By Paul Edwards
I can still remember a sense of foreboding when I decided to attend my first convention of the ACB in 1984 in Philadelphia. I had been encouraged to come by Grant Mack, ACB’s then president, who had asked me to chair the resolutions committee. He had even offered a small stipend if I would agree. So my wife, three children and lots of uncertainty boarded the train in Florida to a destination that was to be the beginning of an unbroken series of conventions to today. This means I have now attended some 35 ACB conventions and have had the honor to have served ACB in a fairly broad range of ways for all these years.
Conventions are very much at the center of how ACB determines who we are and where we are going; so, attending a convention is truly the way to come to terms with what ACB is all about.
When the program committee puts together our general sessions, they are providing those who attend or listen with a sense of where ACB is today and where we are planning to go in the future. As ACB debates and adopts resolutions, members can get a sense of what issues concern the organization today. As our constitution is amended, members can get a sense of how our notion of what our organization ought to be is changing.
A whole generation of conventions after my first, a lot has changed. I think I was the first resolutions chair to use electronic braille. We recorded our general sessions on tape but were decades away from digital recordings and streaming. The Internet was still a decade into the future, and we didn’t have a web site where members could get information. Our convention, our national office and “The Braille Forum,” as it was called then, were our primary ways of telling folks who we were and what we wanted. Our conventions were not as large then as they are today and, for a few years after I started coming, our affiliate organizations met during part of the week and the general sessions met later. It was only in the ‘90s that we went to the current morning general sessions, afternoon affiliate meetings schedule.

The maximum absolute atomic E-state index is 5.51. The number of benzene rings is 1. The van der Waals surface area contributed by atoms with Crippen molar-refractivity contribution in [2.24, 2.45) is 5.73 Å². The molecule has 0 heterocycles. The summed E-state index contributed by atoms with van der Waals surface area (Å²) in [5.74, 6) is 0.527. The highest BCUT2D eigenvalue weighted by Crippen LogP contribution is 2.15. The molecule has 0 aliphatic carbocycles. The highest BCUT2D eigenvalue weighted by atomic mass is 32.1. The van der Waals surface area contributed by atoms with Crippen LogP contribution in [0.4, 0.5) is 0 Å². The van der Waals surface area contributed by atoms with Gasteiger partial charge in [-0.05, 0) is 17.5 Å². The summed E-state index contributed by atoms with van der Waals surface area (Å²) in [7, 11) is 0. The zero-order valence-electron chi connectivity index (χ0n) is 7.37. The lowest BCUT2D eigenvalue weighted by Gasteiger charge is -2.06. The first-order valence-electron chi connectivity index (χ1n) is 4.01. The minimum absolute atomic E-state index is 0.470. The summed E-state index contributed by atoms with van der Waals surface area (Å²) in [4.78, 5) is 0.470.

A big part of being elected to an ACB board or BOP position involved going to caucuses. These were then held in hotel rooms after hours and were quite different from what they are today. Candidates could make a speech if they wanted to, but each state had questions they wanted candidates to answer. After the candidates had spoken and been sent away, caucuses generally spent some time deciding how they wanted to vote. And, of course, at that time there was no such thing as a secret ballot. I can tell you from lots of personal experience that running for office in those days was an exhausting and seemingly never-ending race from one caucus to another. The nice thing about the informality of caucuses, though, was that candidates got to know folks from the various states better because of the informal approach in hotel rooms, often with a libation in hand.
Let me speak of just one other major difference between conventions today and in the past. When I first started coming to ACB, the convention decided where we would hold our future conventions. There were parties held by states bidding for a future convention, and there were giveaways. One year when Tampa was being considered, everybody got horns known as Tampa Tooters and oranges. The oranges were popular; the Tampa Tooters drove everyone crazy by the end of the convention.
When all is said and done, conventions are still, for me, the heart and soul of what ACB is all about. I cannot stress too much how much an ACB convention can bind you to our organization and can make ACB make sense for you! Come to Rochester and see for yourself!